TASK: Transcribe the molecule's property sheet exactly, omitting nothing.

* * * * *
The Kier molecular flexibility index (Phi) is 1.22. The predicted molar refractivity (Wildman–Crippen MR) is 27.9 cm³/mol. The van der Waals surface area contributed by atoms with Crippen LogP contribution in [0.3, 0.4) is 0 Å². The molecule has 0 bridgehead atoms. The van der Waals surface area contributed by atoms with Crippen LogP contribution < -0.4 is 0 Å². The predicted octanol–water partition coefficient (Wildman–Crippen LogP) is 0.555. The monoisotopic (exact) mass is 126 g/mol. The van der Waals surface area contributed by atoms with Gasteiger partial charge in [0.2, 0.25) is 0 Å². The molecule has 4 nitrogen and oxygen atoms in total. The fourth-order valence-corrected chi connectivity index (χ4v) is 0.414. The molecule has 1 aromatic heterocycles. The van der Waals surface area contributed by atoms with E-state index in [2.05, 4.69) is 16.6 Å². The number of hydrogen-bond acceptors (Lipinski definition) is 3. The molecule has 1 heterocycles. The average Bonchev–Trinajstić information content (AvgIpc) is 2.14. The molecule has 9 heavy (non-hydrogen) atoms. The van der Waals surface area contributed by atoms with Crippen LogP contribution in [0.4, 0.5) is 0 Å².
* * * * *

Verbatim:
The Kier molecular flexibility index (Phi) is 1.22. The predicted molar refractivity (Wildman–Crippen MR) is 27.9 cm³/mol. The van der Waals surface area contributed by atoms with Crippen LogP contribution in [0.3, 0.4) is 0 Å². The molecule has 0 bridgehead atoms. The van der Waals surface area contributed by atoms with Crippen LogP contribution < -0.4 is 0 Å². The predicted octanol–water partition coefficient (Wildman–Crippen LogP) is 0.555. The monoisotopic (exact) mass is 126 g/mol. The van der Waals surface area contributed by atoms with Gasteiger partial charge in [0.2, 0.25) is 0 Å². The molecule has 4 nitrogen and oxygen atoms in total. The fourth-order valence-corrected chi connectivity index (χ4v) is 0.414. The molecule has 1 aromatic heterocycles. The van der Waals surface area contributed by atoms with E-state index in [2.05, 4.69) is 16.6 Å². The number of hydrogen-bond acceptors (Lipinski definition) is 3. The molecule has 1 heterocycles. The average Bonchev–Trinajstić information content (AvgIpc) is 2.14. The molecule has 9 heavy (non-hydrogen) atoms. The van der Waals surface area contributed by atoms with Crippen LogP contribution in [0.4, 0.5) is 0 Å².